How to roll out a big data strategy for long-term results in the manufacturing sector
Numbers don’t lie. Facts are facts. For many people, particularly those that are “left brained,” data and numbers are the basis for which all decisions are made. In some cases, the mere presence of numbers in a measurement or statement will give it all the credence necessary to be the absolute truth. But, when those numbers turn out to be no more credible than guesses, they lead to bad decisions.
Distribution centers can span millions of square feet, have thousands of employees and receive and load tens of thousands of truckloads a year, producing massive amounts of data. So, management teams have become ever more reliant on numbers to make important business decisions. This means that numbers not only must be accurate; they also must have a high degree of correlation.
The purpose of this article is not to discredit scientific data, but rather, it is to expose a common problem in business decision making—abuse of numbers to bring confidence to statements that lack both scientific proof and empirical data. The article also highlights the dangers of using aggregate numbers to draw conclusions about discrete events.
Abusing numbers to lend credence to statements
Science, mathematics, and numbers are meant to provide exact values, free of bias and emotion. So, people develop confidence in using numbers as a basis for educated decisions.
When numbers are used as the basis of a subjective assessment, they lose credibility as a scientific measurement. For instance, many surveys will ask you to rate your degree of satisfaction or agreement with a certain statement on a scale of one to ten. Although the results of such surveys may serve a useful purpose, they also do not provide an absolute and accurate measurement. In any such surveys, an alphabetical (e.g., A to J) or other scale could easily replace the numeric rating system.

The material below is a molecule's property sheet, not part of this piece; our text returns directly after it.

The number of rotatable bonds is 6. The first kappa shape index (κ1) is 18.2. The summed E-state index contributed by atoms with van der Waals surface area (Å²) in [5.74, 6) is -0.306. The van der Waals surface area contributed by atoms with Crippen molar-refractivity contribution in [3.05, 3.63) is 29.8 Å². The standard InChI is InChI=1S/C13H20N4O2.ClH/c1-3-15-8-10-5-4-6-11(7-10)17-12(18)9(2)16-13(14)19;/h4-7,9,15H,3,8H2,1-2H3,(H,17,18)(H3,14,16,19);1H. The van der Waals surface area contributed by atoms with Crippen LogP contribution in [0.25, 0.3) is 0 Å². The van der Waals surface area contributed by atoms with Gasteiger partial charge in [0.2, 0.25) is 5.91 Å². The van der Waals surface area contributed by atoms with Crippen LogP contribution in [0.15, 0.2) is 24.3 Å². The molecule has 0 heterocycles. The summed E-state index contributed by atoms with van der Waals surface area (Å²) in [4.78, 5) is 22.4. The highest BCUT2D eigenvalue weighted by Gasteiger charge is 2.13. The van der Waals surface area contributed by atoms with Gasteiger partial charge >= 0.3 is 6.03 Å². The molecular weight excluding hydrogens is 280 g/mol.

Management will often set hard boundaries (e.g., a number lower than 9, a score between 7 and 8) to draw conclusions and possibly initiate major changes that may be detrimental to the organization. The use of numerical value may give the appearance of a scientific approach, but the fundamental assessment still resides in a subjective interpretation of the questions. Ratings may vary between supervisors and across job roles. All ratings, numerical or otherwise, have a subjective component to them.
Using aggregate numbers to assess discrete situations
The quest to simplify metrics and provide management with an overall aggregate number to assess performance and/or benchmark the organization or different business units within it can lead to erroneous conclusions and bad decisions. An aggregate metric may reflect overall performance, but it makes a very poor tool for diagnosing problems and initiating corrective measures. The following examples illustrate the pitfalls of aggregate measurements.
In distribution centers, “cases per hour” (“CPH”) is a standard KPI used to benchmark operations and measure throughput. Again, this is an aggregate value driven by many variables, such as pick density (average number of cases picked from a given location), layout, slotting, weight of cases, length of the travel path, equipment (condition, age, speed), etc. Not only do these variables differ from distribution center to distribution center, they also fluctuate on a daily basis within one given facility. Using such a metric for internal benchmarking may lead to a conclusion that one facility excels, when in reality it could be just average or worse. Using CPH for benchmarking purposes becomes even more problematic when applied across different industries; for example, a satisfactory CPH in the foodservice distribution industry may be a mediocre measure in the food retail distribution sector.
Instead, distribution centers should leverage data from their discrete labor management system to show data by employee on a real-time basis. That way, the supervisor can monitor activity and check in with employees when they are not achieving a given target and identify the root cause. Seeing the data alongside live observation will validate the assessment of the employee’s performance.
Discrete measurement for specific decisions